High Octane Ideas for a Cleaner Transportation Sector

A new study from the Massachusetts Commission on the Future of Transportation in the Commonwealth argues for a bold public policy to counter the challenges of climate change and inequality over the coming two decades. Titled “Choices for Stewardship,” the report calls policymakers, municipalities, and industry to action with a broad agenda of 18 recommendations for modernizing the state’s transportation sector.

The report is plain about some of the challenges that the state is likely to face: congestion will threaten to “choke” economic growth, unequal prosperity and access may leave some Bay Staters behind, and climate change will mean that increasingly volatile weather could disrupt even the best-laid plans.

In the ideal future envisioned by the plan, the gasoline-fueled car will no longer be king. Rush hour roads full of single-occupancy, internal-combustion vehicles will look increasingly anachronistic as improvements in public transportation and a multi-modal planning process expands options for getting around. As the report’s authors argue, transportation must be seen as a means rather than an end, with the goal of transportation planning being to maximize the movement of people rather than cars. The report even revisits a historic third-rail in Massachusetts politics by floating congestion pricing as an approach to reducing traffic on area highways.

Other notable recommendations include:

  • On-demand public transit services and integrated ride-share/public transit services;
  • Standardization of 5G and other telecommunication improvements across the state;
  • Corridors dedicated to micro-mobility vehicles like electric scooters;
  • New regulatory structures to ensure safe proliferation of connected/autonomous vehicles; and
  • A new public-private initiative called the Transportation Technology Transformation Initiative and a prize for innovation in transportation (“MassX”).

Amid the raft of suggestions, arguably the two most important relate to new regulations to reduce and ultimately eliminate vehicle emissions.

First, to meet the Commonwealth’s greenhouse gas reduction targets codified in the Global Warming Solutions Act (GWSA), the report recommends that the governor set a goal that all new cars, light-duty trucks, and buses sold in Massachusetts be electric or use another technology that meets the same emissions standards by 2040, and that the same requirement be implemented for state vehicles by 2030. Though the GWSA target is set for 2050, the report argues that fleet standards should be rolled out earlier to account for slow fleet turnover. Since cars stay on the road for a decade or so, ending new combustion vehicles by 2040 would see them largely off the roads by 2050.

To address vehicle emissions in the interim, the report recommends a regional cap-and-invest program for the Northeast. This program could function like the Northeast’s Regional Greenhouse Gas Initiative, which limits emissions from power plants. Under this initiative, regulators establish limits on total emissions and periodic auctions enable the purchase or sale of extra allowances. In the case of transportation emissions, some entity would receive allowances and be able to buy or sell extra credits. The entity would likely pass the cost of these credits through to motorists that use fossil transportation fuels like gasoline (which the report suggests might add an additional $7 to the typical motorist’s monthly fuel bill). The Program’s administrators would use revenues to fund investments in “clean transportation and other pressing transportation needs” to promote a more equitable, dynamic, and resilient transportation network throughout the region.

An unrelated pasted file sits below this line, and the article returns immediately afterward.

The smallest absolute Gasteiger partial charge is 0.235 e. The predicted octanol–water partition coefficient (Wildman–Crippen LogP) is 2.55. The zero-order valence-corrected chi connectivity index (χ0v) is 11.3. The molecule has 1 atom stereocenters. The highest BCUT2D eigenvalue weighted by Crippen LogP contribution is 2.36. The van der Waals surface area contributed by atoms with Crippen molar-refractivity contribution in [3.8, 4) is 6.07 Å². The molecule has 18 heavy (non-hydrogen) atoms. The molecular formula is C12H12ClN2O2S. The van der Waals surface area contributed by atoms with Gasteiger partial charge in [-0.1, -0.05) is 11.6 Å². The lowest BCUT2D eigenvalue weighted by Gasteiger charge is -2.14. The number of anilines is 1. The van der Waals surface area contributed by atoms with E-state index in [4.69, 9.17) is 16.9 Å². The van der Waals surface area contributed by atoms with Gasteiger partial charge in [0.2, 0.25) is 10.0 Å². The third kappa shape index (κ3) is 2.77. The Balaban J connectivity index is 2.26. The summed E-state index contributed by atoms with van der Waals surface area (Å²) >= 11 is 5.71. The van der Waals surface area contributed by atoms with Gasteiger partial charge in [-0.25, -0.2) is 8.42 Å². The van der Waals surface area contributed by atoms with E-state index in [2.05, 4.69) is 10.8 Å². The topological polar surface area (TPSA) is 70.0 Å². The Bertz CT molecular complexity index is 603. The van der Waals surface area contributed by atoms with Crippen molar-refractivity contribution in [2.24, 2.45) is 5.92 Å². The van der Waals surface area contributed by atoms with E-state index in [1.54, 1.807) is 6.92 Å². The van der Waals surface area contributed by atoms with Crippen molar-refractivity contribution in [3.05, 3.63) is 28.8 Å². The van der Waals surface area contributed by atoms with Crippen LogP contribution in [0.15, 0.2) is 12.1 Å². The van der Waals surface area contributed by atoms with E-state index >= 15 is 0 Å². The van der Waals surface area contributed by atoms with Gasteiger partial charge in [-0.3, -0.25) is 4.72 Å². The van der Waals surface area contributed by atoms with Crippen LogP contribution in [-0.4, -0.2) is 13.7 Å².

To address shortcomings in the existing EV charging network and concerns about unequal access and unfair cost-shifting, the report offers several suggestions:

  • The state should ensure that disadvantaged communities and those living in multi-unit dwellings have access to charging stations, and the state should expand incentives to make EVs affordable for a larger swatch of consumers.
  • The utilities, in conjunction with regulators, should be encouraged to promote new markets and rate structures that ensure efficient and equitable integration of EVs onto the grid.

The wheels have already started turning on the regional plan. On December 18, 2018, Massachusetts and eight Northeast and Mid-Atlantic neighbors announced plans to create an integrated transmission cap network over the coming year. While New Hampshire, Maine, and New York are still holdouts, the latter two are expected to join the coalition in the near future. With a critical mass of states on board, the new regional program promises to put a dent in total transportation emissions over the coming decades.